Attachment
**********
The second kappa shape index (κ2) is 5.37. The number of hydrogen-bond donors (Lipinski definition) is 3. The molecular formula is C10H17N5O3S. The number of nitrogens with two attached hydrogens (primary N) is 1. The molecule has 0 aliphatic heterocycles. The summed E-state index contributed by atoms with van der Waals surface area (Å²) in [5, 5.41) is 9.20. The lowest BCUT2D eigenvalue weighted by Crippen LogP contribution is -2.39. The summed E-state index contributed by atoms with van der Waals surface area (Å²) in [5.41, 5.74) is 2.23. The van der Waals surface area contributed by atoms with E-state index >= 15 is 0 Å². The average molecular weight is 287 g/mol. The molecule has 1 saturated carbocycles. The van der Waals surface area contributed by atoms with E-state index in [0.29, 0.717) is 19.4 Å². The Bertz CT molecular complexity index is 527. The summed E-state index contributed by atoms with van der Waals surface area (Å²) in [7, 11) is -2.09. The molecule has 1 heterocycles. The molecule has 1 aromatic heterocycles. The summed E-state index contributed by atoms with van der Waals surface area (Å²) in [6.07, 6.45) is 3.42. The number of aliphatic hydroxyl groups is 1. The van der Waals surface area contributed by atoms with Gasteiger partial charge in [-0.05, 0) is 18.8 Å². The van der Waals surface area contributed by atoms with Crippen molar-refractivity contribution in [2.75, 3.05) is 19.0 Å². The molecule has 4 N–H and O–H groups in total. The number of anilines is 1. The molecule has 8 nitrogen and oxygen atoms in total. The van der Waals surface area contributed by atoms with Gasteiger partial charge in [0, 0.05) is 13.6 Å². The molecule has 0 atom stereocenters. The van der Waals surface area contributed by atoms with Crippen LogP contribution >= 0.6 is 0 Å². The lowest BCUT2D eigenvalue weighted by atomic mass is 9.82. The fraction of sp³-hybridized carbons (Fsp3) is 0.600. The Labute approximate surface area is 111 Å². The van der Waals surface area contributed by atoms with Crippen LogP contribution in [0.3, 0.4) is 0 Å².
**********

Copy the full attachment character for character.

The second kappa shape index (κ2) is 5.37. The number of hydrogen-bond donors (Lipinski definition) is 3. The molecular formula is C10H17N5O3S. The number of nitrogens with two attached hydrogens (primary N) is 1. The molecule has 0 aliphatic heterocycles. The summed E-state index contributed by atoms with van der Waals surface area (Å²) in [5, 5.41) is 9.20. The lowest BCUT2D eigenvalue weighted by Crippen LogP contribution is -2.39. The summed E-state index contributed by atoms with van der Waals surface area (Å²) in [5.41, 5.74) is 2.23. The van der Waals surface area contributed by atoms with E-state index >= 15 is 0 Å². The average molecular weight is 287 g/mol. The molecule has 1 saturated carbocycles. The van der Waals surface area contributed by atoms with E-state index in [0.29, 0.717) is 19.4 Å². The Bertz CT molecular complexity index is 527. The summed E-state index contributed by atoms with van der Waals surface area (Å²) in [7, 11) is -2.09. The molecule has 1 heterocycles. The molecule has 1 aromatic heterocycles. The summed E-state index contributed by atoms with van der Waals surface area (Å²) in [6.07, 6.45) is 3.42. The number of aliphatic hydroxyl groups is 1. The van der Waals surface area contributed by atoms with Gasteiger partial charge in [-0.05, 0) is 18.8 Å². The van der Waals surface area contributed by atoms with Crippen molar-refractivity contribution in [2.75, 3.05) is 19.0 Å². The molecule has 4 N–H and O–H groups in total. The number of anilines is 1. The molecule has 8 nitrogen and oxygen atoms in total. The van der Waals surface area contributed by atoms with Gasteiger partial charge in [0, 0.05) is 13.6 Å². The molecule has 0 atom stereocenters. The van der Waals surface area contributed by atoms with Crippen LogP contribution >= 0.6 is 0 Å². The lowest BCUT2D eigenvalue weighted by atomic mass is 9.82. The fraction of sp³-hybridized carbons (Fsp3) is 0.600. The Labute approximate surface area is 111 Å². The van der Waals surface area contributed by atoms with Crippen LogP contribution in [0.3, 0.4) is 0 Å².